The Bride of Frankenstein: The Horror Genre and Perspectives

Essay by moumitaUniversity, Bachelor'sA+, September 2007

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“Although Tuesday's film might have been a little slow and not as scary as some other films, it obviously played an important role in defining the horror film standard. I think that almost every aspect from the movie has been copied. The fact that the "bad guy" is usually odd and in some ways misunderstood is the basis for almost all scary movies. Who is to say that the stalker can't be just the average Joe? It seems like the "peeping tom" scene was developed here, too. In most scary movies, the killer watches his prey from a distance before he attacks. This sort of situational irony (the audience knowing something the character doesn't) builds up tension and suspense. It is a brilliant idea and it is apparent why it has been recycled.”(Frankenstein: The Beginning of a Genre - C.J. Nielsen in Yahoo! Clubs, Wabash Soundtrack Tutorial)“I'm sorry to say but I can't see this as a classic horror film.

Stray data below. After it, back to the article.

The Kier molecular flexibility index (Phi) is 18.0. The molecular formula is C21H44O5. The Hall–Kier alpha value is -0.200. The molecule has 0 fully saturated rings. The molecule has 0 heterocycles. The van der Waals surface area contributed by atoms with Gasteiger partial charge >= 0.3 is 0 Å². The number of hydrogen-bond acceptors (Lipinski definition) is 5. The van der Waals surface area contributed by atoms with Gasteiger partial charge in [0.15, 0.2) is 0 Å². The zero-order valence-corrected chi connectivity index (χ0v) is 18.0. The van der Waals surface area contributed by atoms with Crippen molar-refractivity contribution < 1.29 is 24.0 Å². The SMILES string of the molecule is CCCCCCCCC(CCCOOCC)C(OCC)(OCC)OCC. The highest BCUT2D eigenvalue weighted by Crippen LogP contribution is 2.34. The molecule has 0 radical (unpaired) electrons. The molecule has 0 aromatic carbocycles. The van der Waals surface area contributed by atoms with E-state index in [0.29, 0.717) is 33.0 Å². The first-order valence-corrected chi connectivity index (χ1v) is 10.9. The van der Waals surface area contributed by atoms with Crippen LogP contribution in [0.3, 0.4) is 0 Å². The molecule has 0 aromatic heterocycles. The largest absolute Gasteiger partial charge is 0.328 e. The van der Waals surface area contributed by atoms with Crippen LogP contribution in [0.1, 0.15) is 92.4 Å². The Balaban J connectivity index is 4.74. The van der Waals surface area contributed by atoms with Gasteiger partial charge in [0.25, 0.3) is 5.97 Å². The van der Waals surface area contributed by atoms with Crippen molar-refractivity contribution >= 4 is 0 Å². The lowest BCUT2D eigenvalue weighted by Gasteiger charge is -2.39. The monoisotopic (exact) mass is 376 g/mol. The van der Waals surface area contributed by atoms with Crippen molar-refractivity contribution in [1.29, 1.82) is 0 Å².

It seemed to be more of a drama with slow acting skills then an all out horror flick. I also am sad to say that I didn't find the music adding to the scare factor of the was too light and had a fake romantic feel to it. The only part, where I felt the music actually added something was when Dr. Plitorus (or however you spell it) came to the door. The music let you know that this guy was supposed to be the evil guy or villain in the movie. This "theme" sound has been played throughout the movies and is even used today. Sure it isn't the same sounding, but the point of the music is to let you know that this is a bad person. Other then that, I don't see how anyone could...